The copy that I recently purchased is a Japanese package with no English except the track titles. Research indicates that it was recorded in 1966 and features ten musicians. Five are jazz men: Joe Harriott, Kenny Wheeler, Pat Smythe, Coleridge Goode and Allan Ganley. In addition there is a flute, violin (John Mayer, composer), tambura, tabla and sitar. Just four tracks with a running time of little over thirty minutes.
However don't be put off by the length. It's quality rather than quantity that matters.
This is the first of three (to my knowledge) indo-jazz fusion experiments conducted by West Indian alto player and Calcutta bred John Mayer. Since the essence of indian music is improvisation jazz has a great affinity with it. The experiment succeeds to produce music which is fascinating to listen to, rich in tone and rhythm. Well worth buying, and then investigate the other two indo-jazz fusion albums produced shortly afterwards.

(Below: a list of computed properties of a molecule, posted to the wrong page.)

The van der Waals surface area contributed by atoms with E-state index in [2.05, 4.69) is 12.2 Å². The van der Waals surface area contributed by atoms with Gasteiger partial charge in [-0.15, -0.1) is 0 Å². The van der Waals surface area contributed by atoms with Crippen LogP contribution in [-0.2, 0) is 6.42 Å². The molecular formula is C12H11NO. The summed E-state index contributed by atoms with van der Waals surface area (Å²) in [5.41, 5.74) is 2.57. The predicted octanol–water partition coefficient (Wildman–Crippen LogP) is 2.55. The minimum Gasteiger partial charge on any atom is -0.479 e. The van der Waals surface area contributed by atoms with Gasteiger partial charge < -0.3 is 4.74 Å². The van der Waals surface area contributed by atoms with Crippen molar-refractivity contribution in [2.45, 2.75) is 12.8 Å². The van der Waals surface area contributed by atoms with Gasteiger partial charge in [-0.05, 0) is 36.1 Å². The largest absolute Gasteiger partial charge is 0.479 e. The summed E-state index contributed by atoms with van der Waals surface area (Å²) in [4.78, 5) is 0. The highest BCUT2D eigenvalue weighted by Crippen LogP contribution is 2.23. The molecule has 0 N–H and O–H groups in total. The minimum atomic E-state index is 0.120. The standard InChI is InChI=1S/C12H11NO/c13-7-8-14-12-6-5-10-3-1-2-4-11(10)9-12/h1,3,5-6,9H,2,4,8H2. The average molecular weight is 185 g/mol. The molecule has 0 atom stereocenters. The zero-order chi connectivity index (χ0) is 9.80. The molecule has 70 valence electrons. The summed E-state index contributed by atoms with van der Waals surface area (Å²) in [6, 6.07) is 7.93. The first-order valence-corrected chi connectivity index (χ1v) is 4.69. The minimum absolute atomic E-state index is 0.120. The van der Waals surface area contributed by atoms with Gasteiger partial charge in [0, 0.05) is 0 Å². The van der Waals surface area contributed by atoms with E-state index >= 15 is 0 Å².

This fascinating album was first issued on the COLUMBIA 'Lansdowne Series' and was an early and successful attempt at fusing jazz and Indian music.
The four pieces, recorded in London on October 10, 1966, were written and directed by Calcutta comoser John Mayer with a double quintet featuring Joe Harriott(alto sax); Kenny Wheeler(trumpet); Pat Smythe(piano); Coleridge Goode(bass); Allan Ganley(drums); Chris Taylor(flute); John Mayer(violin, harpsichord); Diwan Motihar(sitar); Chandrahas Paigankar(tambura); Keshav Sathe(tabla).
I have vivid memories of a marvellous Indo Jazz Fusions concert at the Chichester Festival Theatre in 1966 with Joe Harriott in blazing form.
'Indo-Jazz Suite' has always been an elusive album so it's good to have this exciting and rewarding music back in circulation.
on 8 February 2015
Bought this disc on sale in a Japanese pressing, never having heard of Joe Harriott, and found an unexpected pleasure. Great sound, dynamics, percussion, and music that rolls with momentum. Will look for more Harriott. Definitely a demonstration disc.